- In some Nintendo Wars games Anti-Tank units can be purchased.
- Spikeweeds and Spikerocks in Plants vs. Zombies. These deal Damage Over Time against normal zombies, but are a One-Hit Kill on Zombonis and Catapult zombie vehicles.
- A bog-standard infantry choice in all incarnations of Command & Conquer. Generally, upon building their first barracks or equivalent, a commander would have the option to train either basic riflemen (or equivalent) or an anti-armor soldier. Many of them used guided missile launchers, so they also served as Anti-Air, but not all — other anti-tank weapons have included grenades, railguns, and Fricking Laser Beams.
- In Civilization V, Modern-era civs can field the prosaically-named Anti-Tank unit, which is fairly weak but has a big bonus against tanks. They tended to be effective against that era's armor, but overshadowed by future eras'. The unit profile noted that man-portable anti-tank weapons weren't all that good against modern armor, and recommended investing in some Death from Above.
- An anti-tank mine's explosive charge is more powerful than that of an anti-personnel mine and may be a shaped charge designed to penetrate armor. They are designed to detonate when the weight of a vehicle pushes down on them.
- The HESH round (high explosive, squash head) is designed to expressly NOT penetrate tank armor. As conventional steel armour grew thicker and thicker, anti-tank guns to combat it had to get larger and larger. This had a law of diminishing returns - an anti-tank gun needs to be fairly small, light, inobtrusive, easy to hide and easy to extract quickly. WW2 weapons just got too big - the German PaK 105 or PaK88's weighed tons, and the proposed British 32 pounder anti-tank gun was scrapped because of its behemoth size and impracticality. so the HESH round was developed to expressly NOT penetrate armour all the way through, but rather to exploit the thickness of defensive armour plating and turn it into a liability and a deathtrap. HESH rounds are designed with a soft high explosive warhead with an impact detonator in the rear of the shell, so that the explosive spreads out on the armor face before detonating, which causes spalling (bits of the armor inside fragmenting) and can really ruin a vehicle crew's day by shotgunning them with their own armor. HESH is now largely obsolete as modern composite ceramic armour is designed to defeat it, as are external shielding and reactive panels, but in its day it was a lethal battlefield weapon. And it allowed for far smaller anti-tank guns: Britain's last towed anti-tank weapons, the WOMBAT series, were so small and light they could fit inside the back of a land-rover.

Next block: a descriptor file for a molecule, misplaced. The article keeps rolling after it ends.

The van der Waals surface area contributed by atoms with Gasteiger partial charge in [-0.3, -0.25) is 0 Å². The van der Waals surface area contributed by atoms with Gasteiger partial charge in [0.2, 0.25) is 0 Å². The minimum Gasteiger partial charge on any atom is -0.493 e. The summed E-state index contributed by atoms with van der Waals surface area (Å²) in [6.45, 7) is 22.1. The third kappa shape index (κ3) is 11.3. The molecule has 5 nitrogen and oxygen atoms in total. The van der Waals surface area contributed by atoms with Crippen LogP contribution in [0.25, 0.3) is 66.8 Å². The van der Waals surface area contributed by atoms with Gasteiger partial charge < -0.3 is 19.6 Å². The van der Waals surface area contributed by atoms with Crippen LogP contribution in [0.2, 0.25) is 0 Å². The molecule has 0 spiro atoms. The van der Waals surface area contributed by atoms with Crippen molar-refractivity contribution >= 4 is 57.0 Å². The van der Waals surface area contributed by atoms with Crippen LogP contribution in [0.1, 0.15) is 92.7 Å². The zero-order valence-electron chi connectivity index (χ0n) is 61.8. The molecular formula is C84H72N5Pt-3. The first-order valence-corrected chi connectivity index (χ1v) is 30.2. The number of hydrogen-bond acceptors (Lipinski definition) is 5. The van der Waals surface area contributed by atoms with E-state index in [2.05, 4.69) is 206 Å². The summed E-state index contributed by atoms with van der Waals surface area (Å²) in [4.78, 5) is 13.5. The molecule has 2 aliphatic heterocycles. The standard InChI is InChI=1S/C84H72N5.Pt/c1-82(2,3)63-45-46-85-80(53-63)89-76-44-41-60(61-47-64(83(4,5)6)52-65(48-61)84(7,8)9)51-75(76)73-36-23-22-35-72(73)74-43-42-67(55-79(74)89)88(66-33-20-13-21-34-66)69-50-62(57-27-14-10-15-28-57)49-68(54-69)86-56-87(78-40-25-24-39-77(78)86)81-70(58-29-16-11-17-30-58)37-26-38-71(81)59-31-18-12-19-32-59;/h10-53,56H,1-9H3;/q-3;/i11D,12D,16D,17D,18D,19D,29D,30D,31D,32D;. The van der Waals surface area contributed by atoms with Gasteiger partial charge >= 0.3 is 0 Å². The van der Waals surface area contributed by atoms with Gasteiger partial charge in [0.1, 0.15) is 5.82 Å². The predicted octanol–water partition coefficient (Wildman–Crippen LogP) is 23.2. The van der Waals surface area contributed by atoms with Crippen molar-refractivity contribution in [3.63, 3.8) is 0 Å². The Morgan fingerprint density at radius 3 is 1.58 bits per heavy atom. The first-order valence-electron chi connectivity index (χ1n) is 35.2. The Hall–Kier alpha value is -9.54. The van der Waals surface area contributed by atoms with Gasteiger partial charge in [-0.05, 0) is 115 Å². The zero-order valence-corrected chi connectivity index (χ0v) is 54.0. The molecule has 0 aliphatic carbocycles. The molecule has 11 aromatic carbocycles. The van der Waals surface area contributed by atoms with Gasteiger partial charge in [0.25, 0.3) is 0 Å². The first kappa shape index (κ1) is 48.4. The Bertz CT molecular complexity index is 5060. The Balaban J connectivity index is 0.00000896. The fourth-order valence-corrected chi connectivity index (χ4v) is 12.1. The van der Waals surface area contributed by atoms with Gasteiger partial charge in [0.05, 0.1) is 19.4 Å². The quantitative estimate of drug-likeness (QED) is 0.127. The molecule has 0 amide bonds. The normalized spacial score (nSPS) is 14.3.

- The Fairchild Republic A-10 "Thunderbolt II", also known as the "Warthog" . It is not going to win any dogfights, but it is built from the ground up to carry the GAU-8/A "Avenger" 30mm Gatling cannon, several additional hardpoints for bombs and missiles, plus being tough enough to survive Anti-Air fire. Broadly speaking, it haunts the nightmares of most tank operators that have seen one in action.